Description: Bacteria isolated from subtidal biofilms were identified via 16S rRNA gene sequencing and screened for acyl-homoserine lactone (AHL) production. In total, 68 strains were isolated from 1 to 9 d-old subtidal biofilms developed at a coastal fish farm. Identification based on partial 16S rRNA gene sequencing revealed that these isolates were distributed among 3 phylogenetic groups (4 Bacteroidetes, 13 α-Proteobacteria and 51 γ-Proteobacteria), with most isolates belonging to the family Rhodobacteraceae and the genera Thalassomonas, Alteromonas, Pseudoalteromonas, Shewanella and Vibrio. AHL screening was performed using 2 AHL reporter strains, Agrobacterium tumefaciens A136 and Chromobacterium violaceum CV026. Results showed that 21 strains (31%) produced AHLs, including 3 Bacteroidetes, 5 α-Proteobacteria and 13 γ-Proteobacteria. All the AHL-producing α-Proteobacteria belonged to the family Rhodobacteraceae, whereas the AHL-producing γ-Proteobacteria consisted of 6 Pseudoalteromonas spp., 6 Vibrio spp. and 1 Thalassomonas sp. This is the first report of AHL-producing marine bacteria in the genera Flammeovirga, Pseudoalteromonas and Thalassomonas. The family Rhodobacteraceae (11 isolates) and the genera Vibrio (15 isolates) and Pseudoalteromonas (17 isolates) had the greatest number of AHL-producing isolates. AHL profiling of the AHL-producing isolates was performed by GC-MS. Most AHL-producing isolates produced several different AHLs, many of which were long-chain- and 3-oxo-AHLs. The widespread occurrence of AHL-producing bacteria in subtidal biofilms suggests that AHLs may play a role in the community development in this environment.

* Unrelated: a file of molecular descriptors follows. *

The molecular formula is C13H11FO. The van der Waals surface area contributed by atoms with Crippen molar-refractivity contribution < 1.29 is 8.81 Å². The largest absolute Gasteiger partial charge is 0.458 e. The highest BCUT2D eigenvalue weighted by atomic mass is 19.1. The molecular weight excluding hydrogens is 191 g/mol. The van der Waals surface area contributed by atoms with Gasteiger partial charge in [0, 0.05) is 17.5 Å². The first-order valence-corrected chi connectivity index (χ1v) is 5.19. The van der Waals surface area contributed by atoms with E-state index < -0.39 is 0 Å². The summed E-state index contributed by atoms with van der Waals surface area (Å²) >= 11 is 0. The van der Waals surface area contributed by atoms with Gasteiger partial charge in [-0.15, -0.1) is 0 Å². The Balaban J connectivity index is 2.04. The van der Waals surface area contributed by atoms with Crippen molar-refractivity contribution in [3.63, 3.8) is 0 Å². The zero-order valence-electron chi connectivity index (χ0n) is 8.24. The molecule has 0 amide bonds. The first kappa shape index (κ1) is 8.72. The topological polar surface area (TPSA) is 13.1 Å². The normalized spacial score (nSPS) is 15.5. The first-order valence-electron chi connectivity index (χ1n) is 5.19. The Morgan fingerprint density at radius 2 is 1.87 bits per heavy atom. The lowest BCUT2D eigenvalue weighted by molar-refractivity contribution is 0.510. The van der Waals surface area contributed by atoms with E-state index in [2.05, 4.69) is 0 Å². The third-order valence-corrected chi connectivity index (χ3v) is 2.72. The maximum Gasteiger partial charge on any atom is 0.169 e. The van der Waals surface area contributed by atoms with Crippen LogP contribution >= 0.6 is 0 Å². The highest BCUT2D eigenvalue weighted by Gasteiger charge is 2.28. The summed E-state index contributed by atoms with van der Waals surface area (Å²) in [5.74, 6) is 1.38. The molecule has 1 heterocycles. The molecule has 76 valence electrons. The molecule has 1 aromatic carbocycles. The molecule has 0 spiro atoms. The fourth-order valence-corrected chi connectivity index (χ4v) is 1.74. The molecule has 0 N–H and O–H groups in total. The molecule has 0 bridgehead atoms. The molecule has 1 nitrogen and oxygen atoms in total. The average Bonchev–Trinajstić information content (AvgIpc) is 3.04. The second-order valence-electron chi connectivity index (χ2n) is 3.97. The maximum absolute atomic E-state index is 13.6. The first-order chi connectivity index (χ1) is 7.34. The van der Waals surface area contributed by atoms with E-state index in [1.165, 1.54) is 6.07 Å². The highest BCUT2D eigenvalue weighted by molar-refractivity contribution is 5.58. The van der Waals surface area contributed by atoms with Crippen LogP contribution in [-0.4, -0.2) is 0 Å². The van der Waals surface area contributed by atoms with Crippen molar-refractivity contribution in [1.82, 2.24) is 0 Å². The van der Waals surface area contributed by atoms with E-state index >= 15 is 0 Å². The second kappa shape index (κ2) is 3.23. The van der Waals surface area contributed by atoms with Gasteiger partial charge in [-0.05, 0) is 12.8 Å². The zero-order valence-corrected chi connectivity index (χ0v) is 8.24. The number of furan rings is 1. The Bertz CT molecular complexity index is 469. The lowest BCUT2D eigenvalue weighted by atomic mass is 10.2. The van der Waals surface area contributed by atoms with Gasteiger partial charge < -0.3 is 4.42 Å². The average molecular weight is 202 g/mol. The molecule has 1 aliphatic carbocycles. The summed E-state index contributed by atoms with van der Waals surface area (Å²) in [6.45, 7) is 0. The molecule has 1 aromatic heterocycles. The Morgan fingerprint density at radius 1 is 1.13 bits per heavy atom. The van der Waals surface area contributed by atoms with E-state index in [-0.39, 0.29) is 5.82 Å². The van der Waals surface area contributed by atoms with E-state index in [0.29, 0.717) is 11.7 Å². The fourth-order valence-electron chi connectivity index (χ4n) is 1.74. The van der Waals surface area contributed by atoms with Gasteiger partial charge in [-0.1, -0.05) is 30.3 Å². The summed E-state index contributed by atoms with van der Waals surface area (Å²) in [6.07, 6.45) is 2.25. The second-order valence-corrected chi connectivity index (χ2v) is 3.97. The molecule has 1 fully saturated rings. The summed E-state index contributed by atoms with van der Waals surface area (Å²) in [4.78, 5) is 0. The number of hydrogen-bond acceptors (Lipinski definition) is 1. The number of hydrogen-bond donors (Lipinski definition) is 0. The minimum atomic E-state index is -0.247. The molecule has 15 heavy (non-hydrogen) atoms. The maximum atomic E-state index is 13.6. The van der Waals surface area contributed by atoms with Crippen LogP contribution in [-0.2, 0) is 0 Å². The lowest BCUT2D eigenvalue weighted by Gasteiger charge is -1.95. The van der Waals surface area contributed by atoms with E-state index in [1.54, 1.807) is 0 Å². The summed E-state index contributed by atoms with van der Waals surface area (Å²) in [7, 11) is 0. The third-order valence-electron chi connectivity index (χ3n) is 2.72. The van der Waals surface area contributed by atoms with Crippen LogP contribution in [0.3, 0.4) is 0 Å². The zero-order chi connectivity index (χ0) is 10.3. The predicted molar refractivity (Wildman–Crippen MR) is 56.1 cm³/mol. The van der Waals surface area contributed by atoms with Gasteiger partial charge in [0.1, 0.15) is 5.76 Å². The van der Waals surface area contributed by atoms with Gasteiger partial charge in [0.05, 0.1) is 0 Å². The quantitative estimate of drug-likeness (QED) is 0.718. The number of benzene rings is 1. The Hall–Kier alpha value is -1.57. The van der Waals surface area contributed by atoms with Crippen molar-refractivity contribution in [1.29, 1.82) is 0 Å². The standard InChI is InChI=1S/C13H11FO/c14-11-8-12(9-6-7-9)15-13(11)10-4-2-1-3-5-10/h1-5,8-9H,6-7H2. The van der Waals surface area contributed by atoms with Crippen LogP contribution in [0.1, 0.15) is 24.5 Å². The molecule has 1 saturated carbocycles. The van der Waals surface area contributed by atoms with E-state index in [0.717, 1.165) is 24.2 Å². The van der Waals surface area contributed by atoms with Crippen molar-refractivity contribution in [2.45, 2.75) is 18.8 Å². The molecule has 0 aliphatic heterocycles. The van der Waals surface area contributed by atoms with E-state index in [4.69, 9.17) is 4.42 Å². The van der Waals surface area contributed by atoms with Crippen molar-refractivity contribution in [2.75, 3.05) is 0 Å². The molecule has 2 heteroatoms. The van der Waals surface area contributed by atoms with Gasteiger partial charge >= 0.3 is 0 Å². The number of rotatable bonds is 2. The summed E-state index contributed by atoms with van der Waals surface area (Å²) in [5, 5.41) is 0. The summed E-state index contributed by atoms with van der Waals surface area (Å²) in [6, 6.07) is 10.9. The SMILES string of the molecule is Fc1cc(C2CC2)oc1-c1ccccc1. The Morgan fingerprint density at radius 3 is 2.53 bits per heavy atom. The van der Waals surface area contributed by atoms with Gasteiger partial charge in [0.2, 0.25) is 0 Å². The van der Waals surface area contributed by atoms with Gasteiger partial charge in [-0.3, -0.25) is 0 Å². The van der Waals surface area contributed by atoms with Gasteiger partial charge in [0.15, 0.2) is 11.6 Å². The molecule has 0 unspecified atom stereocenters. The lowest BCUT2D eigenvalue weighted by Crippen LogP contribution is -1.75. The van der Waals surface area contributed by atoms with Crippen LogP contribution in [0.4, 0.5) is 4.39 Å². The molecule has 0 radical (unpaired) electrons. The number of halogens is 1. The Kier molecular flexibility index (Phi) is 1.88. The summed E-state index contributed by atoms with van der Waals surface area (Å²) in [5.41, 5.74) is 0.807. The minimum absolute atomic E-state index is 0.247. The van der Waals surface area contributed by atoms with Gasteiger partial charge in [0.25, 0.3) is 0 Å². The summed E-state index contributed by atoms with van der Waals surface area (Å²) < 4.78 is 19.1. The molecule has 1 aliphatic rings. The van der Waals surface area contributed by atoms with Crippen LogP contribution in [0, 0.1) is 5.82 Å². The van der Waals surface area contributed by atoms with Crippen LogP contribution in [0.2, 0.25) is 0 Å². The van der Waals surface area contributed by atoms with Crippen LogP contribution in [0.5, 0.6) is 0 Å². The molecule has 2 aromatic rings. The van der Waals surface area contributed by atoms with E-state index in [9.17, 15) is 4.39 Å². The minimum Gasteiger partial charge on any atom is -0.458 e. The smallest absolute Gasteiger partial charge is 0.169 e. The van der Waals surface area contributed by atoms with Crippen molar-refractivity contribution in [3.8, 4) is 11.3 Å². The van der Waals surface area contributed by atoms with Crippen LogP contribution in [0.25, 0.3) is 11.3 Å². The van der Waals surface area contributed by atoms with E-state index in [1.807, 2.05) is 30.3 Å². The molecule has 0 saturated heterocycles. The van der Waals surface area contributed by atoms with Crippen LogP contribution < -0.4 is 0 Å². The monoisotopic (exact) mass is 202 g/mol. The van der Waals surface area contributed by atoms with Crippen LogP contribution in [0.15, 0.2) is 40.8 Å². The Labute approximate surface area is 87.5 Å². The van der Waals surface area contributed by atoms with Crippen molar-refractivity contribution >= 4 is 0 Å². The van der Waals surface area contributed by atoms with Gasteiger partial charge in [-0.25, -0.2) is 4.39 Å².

Subjects: marine bacteria, acyl-homoserine lactone, AHL, subtidal biofilm
    Date Created: 2008
  5. R0 Analysis of a Spatiotemporal Model for a Stream Population

    Title: R0 Analysis of a Spatiotemporal Model for a Stream Population
    Creator: McKenzie, H.W.
    Description: Water resources worldwide require management to meet industrial, agricultural, and urban consumption needs. Management actions change the natural flow regime, which impacts the river ecosystem. Water managers are tasked with meeting water needs while mitigating ecosystem impacts. We develop process-oriented advection-diffusion-reaction equations that couple hydraulic flow to population growth, and we analyze them to assess the effect of water flow on population persistence. We present a new mathematical framework, based on the net reproductive rate R0 for advection-diffusion-reaction equations and on related measures. We apply the measures to population persistence in rivers under various flow regimes. This work lays the groundwork for connecting R0 to more complex models of spatially structured and interacting populations, as well as more detailed habitat and hydrological data.